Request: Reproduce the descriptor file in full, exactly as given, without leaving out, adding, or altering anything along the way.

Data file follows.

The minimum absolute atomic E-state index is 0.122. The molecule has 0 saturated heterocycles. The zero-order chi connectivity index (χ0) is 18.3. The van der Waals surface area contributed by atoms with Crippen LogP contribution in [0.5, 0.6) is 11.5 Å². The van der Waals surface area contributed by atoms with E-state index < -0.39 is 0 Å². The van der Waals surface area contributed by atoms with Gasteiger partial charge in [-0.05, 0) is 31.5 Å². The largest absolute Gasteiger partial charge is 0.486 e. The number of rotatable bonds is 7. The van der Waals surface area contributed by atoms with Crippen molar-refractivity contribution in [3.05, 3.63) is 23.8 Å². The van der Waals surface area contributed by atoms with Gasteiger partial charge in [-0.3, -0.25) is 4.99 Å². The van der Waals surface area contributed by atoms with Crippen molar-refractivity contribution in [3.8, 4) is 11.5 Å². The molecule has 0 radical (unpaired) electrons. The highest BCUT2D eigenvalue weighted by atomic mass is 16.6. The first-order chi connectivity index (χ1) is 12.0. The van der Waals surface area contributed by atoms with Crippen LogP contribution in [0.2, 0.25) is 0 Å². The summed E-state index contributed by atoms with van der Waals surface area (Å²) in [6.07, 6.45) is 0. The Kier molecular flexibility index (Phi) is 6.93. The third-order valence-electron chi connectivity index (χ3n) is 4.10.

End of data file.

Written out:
The minimum absolute atomic E-state index is 0.122. The molecule has 0 saturated heterocycles. The zero-order chi connectivity index (χ0) is 18.3. The van der Waals surface area contributed by atoms with Crippen LogP contribution in [0.5, 0.6) is 11.5 Å². The van der Waals surface area contributed by atoms with E-state index < -0.39 is 0 Å². The van der Waals surface area contributed by atoms with Gasteiger partial charge in [-0.05, 0) is 31.5 Å². The largest absolute Gasteiger partial charge is 0.486 e. The number of rotatable bonds is 7. The van der Waals surface area contributed by atoms with Crippen molar-refractivity contribution in [3.05, 3.63) is 23.8 Å². The van der Waals surface area contributed by atoms with Gasteiger partial charge in [-0.3, -0.25) is 4.99 Å². The van der Waals surface area contributed by atoms with Crippen molar-refractivity contribution in [3.8, 4) is 11.5 Å². The molecule has 0 radical (unpaired) electrons. The highest BCUT2D eigenvalue weighted by atomic mass is 16.6. The first-order chi connectivity index (χ1) is 12.0. The van der Waals surface area contributed by atoms with Crippen LogP contribution in [0.2, 0.25) is 0 Å². The summed E-state index contributed by atoms with van der Waals surface area (Å²) in [6.07, 6.45) is 0. The Kier molecular flexibility index (Phi) is 6.93. The third-order valence-electron chi connectivity index (χ3n) is 4.10.